Finally, several years later, The Collection came out and I was actually blown away by what I saw. There were of course several sequences that could've been better developed or produced, but the amount of fresh ideas finally being implemented in a horror movie made me smile. For those who have not yet seen the film, I will dwell into several spoilers to help better illustrate my point, so please regard the warning in case you may have not seen the film.

The first thing I immediately loved about this film is that it was no longer escaping the killer or just trying to get on with your life; those are aspects of course, but they are not the whole main concept of the premise. Oh no, the protagonists are now out for blood and authorities are keen to lock away this menace known as The Collector. While the film opens up with The Collector killing mass amounts of people and automatically making his body count higher than any slasher before him, it's not long before the premise becomes that of which the hunter has become the hunted. This soon turns into "The siege on the castle" story arc that I am very guilty of loving in any context, as long as it makes sense and seems genuine to the story.

In this case, it does, as groups of people band together to take down this man for their own, personal reasons and locate his hideout within the confines of an abandoned hotel in a deserted area. Everything goes to hell sure enough as the film switches perspectives between several groups of people and gives us further knowledge of the Collector and explains what exactly happens to his "collection". We see the twisted fruits of all his murders and abductions throughout the film with some of his victims becoming experiments, others becoming art, and others becoming so warped that they side with their abuser.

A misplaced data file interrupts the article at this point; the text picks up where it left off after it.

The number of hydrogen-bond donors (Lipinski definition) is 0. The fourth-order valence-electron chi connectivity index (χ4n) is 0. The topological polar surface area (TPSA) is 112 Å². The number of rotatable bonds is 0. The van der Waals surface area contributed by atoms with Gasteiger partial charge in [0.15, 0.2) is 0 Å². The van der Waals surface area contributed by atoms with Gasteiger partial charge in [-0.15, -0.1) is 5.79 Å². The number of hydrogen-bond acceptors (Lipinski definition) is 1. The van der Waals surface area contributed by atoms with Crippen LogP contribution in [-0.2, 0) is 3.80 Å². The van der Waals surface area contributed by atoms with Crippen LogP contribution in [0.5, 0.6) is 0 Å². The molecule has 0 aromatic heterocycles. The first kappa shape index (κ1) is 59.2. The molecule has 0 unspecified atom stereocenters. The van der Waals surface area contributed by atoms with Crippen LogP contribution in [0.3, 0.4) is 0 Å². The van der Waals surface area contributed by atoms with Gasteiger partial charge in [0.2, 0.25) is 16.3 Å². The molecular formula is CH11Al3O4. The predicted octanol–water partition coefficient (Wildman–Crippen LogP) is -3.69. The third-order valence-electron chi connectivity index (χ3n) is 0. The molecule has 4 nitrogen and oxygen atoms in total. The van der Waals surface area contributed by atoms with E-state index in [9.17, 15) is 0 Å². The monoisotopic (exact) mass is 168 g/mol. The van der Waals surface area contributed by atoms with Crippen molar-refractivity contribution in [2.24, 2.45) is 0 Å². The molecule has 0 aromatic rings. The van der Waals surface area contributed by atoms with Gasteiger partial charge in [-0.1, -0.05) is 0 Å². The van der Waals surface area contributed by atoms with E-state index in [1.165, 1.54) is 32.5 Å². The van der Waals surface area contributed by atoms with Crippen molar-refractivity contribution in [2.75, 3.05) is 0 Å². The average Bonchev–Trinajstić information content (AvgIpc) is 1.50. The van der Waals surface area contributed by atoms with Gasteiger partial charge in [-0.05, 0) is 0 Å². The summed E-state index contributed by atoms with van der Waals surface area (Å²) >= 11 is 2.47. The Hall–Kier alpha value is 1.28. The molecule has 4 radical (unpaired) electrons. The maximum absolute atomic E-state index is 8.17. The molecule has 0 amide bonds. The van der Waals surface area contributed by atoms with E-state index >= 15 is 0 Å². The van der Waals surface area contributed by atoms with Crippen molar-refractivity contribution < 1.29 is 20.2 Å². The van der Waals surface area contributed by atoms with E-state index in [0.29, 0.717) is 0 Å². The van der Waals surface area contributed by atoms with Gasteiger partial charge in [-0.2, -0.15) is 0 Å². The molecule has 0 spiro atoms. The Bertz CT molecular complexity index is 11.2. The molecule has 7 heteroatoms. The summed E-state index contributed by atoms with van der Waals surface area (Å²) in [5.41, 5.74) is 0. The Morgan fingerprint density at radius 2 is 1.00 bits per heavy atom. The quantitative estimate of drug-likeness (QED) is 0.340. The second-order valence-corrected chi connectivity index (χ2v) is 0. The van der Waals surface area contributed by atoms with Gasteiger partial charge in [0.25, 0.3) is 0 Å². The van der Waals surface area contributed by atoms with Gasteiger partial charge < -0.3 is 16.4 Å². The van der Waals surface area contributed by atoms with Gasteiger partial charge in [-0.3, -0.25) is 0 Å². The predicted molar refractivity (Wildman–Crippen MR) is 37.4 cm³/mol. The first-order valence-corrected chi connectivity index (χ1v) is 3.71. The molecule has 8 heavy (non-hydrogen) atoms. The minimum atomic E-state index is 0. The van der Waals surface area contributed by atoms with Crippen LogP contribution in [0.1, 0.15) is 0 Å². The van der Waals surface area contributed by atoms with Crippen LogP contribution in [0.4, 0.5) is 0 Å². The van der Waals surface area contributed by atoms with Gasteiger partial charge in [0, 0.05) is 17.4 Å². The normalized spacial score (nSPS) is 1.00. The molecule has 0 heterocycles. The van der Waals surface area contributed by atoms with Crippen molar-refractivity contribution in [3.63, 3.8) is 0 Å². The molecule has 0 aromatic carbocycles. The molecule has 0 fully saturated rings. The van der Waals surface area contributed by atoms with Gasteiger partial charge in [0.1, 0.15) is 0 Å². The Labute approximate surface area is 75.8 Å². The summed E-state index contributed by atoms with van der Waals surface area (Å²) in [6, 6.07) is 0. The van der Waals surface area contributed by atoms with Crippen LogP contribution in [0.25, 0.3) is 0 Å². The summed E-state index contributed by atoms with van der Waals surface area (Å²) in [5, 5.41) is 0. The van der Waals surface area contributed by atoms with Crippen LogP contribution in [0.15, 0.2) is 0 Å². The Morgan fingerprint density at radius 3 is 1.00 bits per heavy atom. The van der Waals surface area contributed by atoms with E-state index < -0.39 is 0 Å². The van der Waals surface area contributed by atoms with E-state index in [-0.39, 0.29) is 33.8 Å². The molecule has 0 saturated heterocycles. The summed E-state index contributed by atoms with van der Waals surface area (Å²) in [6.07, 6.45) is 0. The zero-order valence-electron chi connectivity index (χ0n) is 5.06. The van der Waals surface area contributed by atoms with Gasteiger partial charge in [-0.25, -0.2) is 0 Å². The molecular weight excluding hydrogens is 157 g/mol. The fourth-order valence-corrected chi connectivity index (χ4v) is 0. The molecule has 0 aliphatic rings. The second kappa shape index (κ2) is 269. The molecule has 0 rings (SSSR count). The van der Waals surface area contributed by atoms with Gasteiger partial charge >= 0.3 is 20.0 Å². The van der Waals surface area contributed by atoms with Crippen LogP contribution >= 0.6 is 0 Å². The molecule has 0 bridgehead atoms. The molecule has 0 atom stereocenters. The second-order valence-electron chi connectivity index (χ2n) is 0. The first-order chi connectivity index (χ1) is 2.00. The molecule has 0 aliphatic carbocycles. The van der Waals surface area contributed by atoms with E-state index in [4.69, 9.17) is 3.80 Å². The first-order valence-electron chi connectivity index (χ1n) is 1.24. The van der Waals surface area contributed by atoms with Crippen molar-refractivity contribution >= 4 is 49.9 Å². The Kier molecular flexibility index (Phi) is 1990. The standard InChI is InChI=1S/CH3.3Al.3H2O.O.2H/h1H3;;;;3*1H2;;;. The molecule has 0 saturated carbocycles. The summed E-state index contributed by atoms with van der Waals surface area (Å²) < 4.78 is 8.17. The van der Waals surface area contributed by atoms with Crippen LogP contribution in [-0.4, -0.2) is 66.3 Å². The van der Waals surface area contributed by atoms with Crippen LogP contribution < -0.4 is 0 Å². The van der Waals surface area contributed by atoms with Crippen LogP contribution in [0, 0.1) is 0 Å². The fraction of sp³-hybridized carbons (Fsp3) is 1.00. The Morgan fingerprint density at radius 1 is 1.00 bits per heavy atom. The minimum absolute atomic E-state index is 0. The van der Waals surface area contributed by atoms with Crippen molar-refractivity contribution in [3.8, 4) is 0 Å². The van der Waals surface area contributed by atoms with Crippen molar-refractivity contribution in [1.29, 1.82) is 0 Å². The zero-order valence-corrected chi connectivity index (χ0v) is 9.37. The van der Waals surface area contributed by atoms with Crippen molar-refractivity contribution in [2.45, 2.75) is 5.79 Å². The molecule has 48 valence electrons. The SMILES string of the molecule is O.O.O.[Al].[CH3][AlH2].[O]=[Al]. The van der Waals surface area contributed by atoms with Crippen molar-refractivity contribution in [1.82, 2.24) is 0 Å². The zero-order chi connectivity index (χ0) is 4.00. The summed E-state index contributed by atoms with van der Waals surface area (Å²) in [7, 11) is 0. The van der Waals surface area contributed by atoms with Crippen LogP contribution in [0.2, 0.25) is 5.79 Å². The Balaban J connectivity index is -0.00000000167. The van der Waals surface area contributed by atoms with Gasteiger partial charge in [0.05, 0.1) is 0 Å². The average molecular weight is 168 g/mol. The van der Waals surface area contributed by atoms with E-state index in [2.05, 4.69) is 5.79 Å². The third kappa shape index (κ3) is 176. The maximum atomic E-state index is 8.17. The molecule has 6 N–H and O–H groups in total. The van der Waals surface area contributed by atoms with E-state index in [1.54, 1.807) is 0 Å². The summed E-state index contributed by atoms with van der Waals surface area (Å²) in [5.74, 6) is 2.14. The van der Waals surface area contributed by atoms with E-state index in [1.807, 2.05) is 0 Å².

The Collection takes every disturbing aspect from previous horror movie villains and even real life monsters and consolidates them into a horrifying package that makes us dread learning anything more about this monster in human form. I loved this villain because he was truly embarking on a sinister agenda for his own self serving needs and murders mass amount of people through his brilliant mind and lust for blood to accommodate those needs.

The survivors soon realize that when they get to the hotel, that both them and the Collector are hunters and it's all about a game of intellect and survival of the fittest to live and prevail. I loved seeing the traps that were laid out by the Collector and what he did to his victims because it finally began to weave together a villain that was not out to kill teenagers or his family, but to hunt and collect his trophies for his own use in multiple ways, one more horrendous than the next.

The scope of the story really seemed to becomes far more extensive within this film as there were really two stories being told at the same time. On one hand you have the protagonists striving to thwart this killer and save his captives, while on the other hand you have the story of what the Collector does and how his exploits have affected others outside the realm of the initial survivors from the first film. It's a haunting and engrossing tale that isn't too unrealistic because it mirrors events that happen in our own society, giving off a creepy vibe all on its own.